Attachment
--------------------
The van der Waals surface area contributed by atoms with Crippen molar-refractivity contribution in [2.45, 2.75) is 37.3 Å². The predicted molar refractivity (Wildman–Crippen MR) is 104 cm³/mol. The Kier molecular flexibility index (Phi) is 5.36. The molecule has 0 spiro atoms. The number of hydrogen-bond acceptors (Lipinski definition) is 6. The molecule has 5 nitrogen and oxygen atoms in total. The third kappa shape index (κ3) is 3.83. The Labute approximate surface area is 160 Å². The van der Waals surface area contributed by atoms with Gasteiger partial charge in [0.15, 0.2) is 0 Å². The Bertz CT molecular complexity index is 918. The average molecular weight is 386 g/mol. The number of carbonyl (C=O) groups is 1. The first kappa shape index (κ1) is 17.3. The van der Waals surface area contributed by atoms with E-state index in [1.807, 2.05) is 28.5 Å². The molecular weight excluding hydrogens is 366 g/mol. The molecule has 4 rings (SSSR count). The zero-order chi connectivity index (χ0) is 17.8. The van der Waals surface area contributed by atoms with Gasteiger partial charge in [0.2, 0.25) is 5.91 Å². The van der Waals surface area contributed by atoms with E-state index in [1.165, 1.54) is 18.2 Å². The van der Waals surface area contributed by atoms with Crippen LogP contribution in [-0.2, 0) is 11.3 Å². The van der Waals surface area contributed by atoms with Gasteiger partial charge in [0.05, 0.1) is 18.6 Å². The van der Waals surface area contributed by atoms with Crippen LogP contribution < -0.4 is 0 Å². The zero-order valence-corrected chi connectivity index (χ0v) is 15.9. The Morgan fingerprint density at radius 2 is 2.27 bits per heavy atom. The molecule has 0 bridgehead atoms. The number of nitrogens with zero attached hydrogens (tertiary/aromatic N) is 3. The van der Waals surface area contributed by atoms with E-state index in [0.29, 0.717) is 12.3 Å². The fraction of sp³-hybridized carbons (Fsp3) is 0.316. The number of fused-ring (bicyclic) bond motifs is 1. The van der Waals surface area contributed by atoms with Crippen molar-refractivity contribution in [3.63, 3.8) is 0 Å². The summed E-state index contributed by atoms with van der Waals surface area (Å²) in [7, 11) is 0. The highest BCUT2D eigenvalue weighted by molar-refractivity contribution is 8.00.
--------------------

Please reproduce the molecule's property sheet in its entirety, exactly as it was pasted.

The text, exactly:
The van der Waals surface area contributed by atoms with Crippen molar-refractivity contribution in [2.45, 2.75) is 37.3 Å². The predicted molar refractivity (Wildman–Crippen MR) is 104 cm³/mol. The Kier molecular flexibility index (Phi) is 5.36. The molecule has 0 spiro atoms. The number of hydrogen-bond acceptors (Lipinski definition) is 6. The molecule has 5 nitrogen and oxygen atoms in total. The third kappa shape index (κ3) is 3.83. The Labute approximate surface area is 160 Å². The van der Waals surface area contributed by atoms with Gasteiger partial charge in [0.15, 0.2) is 0 Å². The Bertz CT molecular complexity index is 918. The average molecular weight is 386 g/mol. The number of carbonyl (C=O) groups is 1. The first kappa shape index (κ1) is 17.3. The van der Waals surface area contributed by atoms with E-state index in [1.807, 2.05) is 28.5 Å². The molecular weight excluding hydrogens is 366 g/mol. The molecule has 4 rings (SSSR count). The zero-order chi connectivity index (χ0) is 17.8. The van der Waals surface area contributed by atoms with Gasteiger partial charge in [0.2, 0.25) is 5.91 Å². The van der Waals surface area contributed by atoms with E-state index in [1.165, 1.54) is 18.2 Å². The van der Waals surface area contributed by atoms with Crippen LogP contribution in [-0.2, 0) is 11.3 Å². The van der Waals surface area contributed by atoms with Gasteiger partial charge in [0.05, 0.1) is 18.6 Å². The van der Waals surface area contributed by atoms with Crippen LogP contribution < -0.4 is 0 Å². The zero-order valence-corrected chi connectivity index (χ0v) is 15.9. The Morgan fingerprint density at radius 2 is 2.27 bits per heavy atom. The molecule has 0 bridgehead atoms. The number of nitrogens with zero attached hydrogens (tertiary/aromatic N) is 3. The van der Waals surface area contributed by atoms with E-state index in [0.29, 0.717) is 12.3 Å². The fraction of sp³-hybridized carbons (Fsp3) is 0.316. The number of fused-ring (bicyclic) bond motifs is 1. The van der Waals surface area contributed by atoms with Crippen molar-refractivity contribution in [3.63, 3.8) is 0 Å². The summed E-state index contributed by atoms with van der Waals surface area (Å²) in [7, 11) is 0. The highest BCUT2D eigenvalue weighted by molar-refractivity contribution is 8.00.